The Britons preferred Mordred to Arthur because with Mordred it was peace but with Arthur it was endless war.
~ Sir Thomas Malory, Le Morte d'Arthur.
On the day I became King, I made a promise that I would stick to the Law.
~ King Arthur concerning his wife's execution.
You would kill your own SON?
~ Mordred to King Arthur in the final battle.

King Arthur is usually portrayed as the ideal king who brought prosperity and peace to Britain, and was originally seen as a warrior who defeated the Anglo-Saxons at Mount Badon due to god being on his side (most likely for being pious), but was later demonize by some subsequent authors.

In Geoffery of Monmouth's History of the Kings of Britain, he's portrayed as a fierce warrior who clashed with Roman Emperor Lucius Tiberius over tribute and whose wars disenchanted his people leading them to follow Medraut (Mordred). However, Geoffrey of Monmouth's Arthur was initially a beloved king due to his generosity and valor. Indeed, Geoffrey of Monmouth saw Arthur as the ideal king.

In Sir Thomas Malory's Le Morte d'Arthur Arthur committed two chief sins. He unknowingly slept with his half-sister Morgause (Morgan le Fay in other accounts) because he did not know of his true parentage. Only after the deed was done did he discover she was his half-sister. She bore an illegitimate son named Mordred. But once again, like Geoffrey Of Monmouth, Malory considered Arthur a great king.

When Merlin gave him a prophecy that a May-born male baby would grow up to usurp him, Arthur rounded up all the babies born in May, and put them on a rickety ship and sent them all out to sea. There all of them drowned, save for one, Mordred who grew up to be his enemy. Though, Malory depicted Mordred in an unflattering light, making him eventually evil and unsympathetic.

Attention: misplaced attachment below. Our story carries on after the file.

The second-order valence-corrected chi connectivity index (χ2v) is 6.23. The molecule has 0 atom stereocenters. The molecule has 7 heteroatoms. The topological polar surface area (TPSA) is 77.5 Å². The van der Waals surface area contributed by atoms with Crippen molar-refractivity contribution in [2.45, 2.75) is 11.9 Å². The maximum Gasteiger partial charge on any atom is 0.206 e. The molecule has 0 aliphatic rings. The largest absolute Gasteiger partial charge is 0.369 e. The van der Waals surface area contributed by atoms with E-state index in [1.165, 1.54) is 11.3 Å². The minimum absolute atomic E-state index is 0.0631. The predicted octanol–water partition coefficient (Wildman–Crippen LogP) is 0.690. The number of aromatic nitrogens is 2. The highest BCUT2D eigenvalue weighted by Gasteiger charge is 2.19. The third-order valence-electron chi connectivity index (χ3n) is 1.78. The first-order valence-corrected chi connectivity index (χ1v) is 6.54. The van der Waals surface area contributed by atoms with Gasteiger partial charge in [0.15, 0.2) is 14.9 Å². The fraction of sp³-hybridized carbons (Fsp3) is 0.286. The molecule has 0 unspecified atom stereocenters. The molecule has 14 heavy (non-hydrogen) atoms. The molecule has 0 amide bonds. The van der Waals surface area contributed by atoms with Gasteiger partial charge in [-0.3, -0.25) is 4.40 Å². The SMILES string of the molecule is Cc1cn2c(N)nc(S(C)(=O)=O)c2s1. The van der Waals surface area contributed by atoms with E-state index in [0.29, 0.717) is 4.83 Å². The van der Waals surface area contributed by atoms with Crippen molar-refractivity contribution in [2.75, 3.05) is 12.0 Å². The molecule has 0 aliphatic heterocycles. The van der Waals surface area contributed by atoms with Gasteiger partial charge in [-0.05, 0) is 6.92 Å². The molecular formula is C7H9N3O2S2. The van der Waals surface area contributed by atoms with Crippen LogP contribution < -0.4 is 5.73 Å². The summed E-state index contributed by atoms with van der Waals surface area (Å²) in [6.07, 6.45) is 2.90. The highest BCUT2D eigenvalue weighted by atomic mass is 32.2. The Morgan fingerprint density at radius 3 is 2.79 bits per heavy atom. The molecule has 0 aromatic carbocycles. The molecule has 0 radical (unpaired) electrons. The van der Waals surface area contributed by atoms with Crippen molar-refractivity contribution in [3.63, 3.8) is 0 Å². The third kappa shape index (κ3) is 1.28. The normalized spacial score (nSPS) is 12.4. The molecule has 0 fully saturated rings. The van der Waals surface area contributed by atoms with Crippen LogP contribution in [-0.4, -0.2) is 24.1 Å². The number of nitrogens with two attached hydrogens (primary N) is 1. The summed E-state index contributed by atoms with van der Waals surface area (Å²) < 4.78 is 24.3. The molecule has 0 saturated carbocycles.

After the affair between Lancelot and Guinevere was revealed, Arthur sentenced his wife, Guinevere to burn for treason even when many of his Knights objected to such cruelty. Fortunately, Lancelot saved Guinevere, but Arthur went to war against the war against his former friend. He was usurped by Mordred while fighting Lancelot in France, but he sought to regain his throne He was met his end at the Battle of Camlann. He struck Mordred through with his spear Ron and was mortally wounded by Mordred's final blow.

The actual negative portrayal of Arthur is from The Lives of Welsh Saints, the French prose cycles, and national propaganda such as the Scottish chronicles.

In the Lives ( which is too late to be considered a reliable account of Arthur), Arthur became a tyrant and the enemy of the church. In stark contrast to earlier sources, where Arthur was clearly seen as Christian, and, at times, even as an agent of God who God was supporting (Historia Brittonum). This seems to do with the purpose of the Lives, which was meant to promote historical welsh saints, with Arthur, a popular and influential figure in Wales at the time, being conveniently used for propaganda.

While the negative portray of Arthur in the French prose cycles was based on much of the Arthur of the Lives. The French prose cycles was Cistercian propaganda, where Arthur and the other English heroes were drastically altered (in comparison to their portrayal in the chronicles and earlier romances), being made ignoble and immoral. Arthur was usually depicted in an unflattering light to justify Lancelot and Guinevere's and adultery and tracheary, but also to make the other French heroes look good.

While in the Scottish national propaganda, Mordred was made into the hero who was rightfully taking his throne from his tyrannical uncle. Due to the Scottish fearing the English would conquer them, and their war with them. This also seems to apply to the French and others. In the medieval ages and renaissance era, Arthur was sometimes made into the villain due to national propaganda, usually because this country was fighting England, if not disapproved of their current king or the country as a whole.




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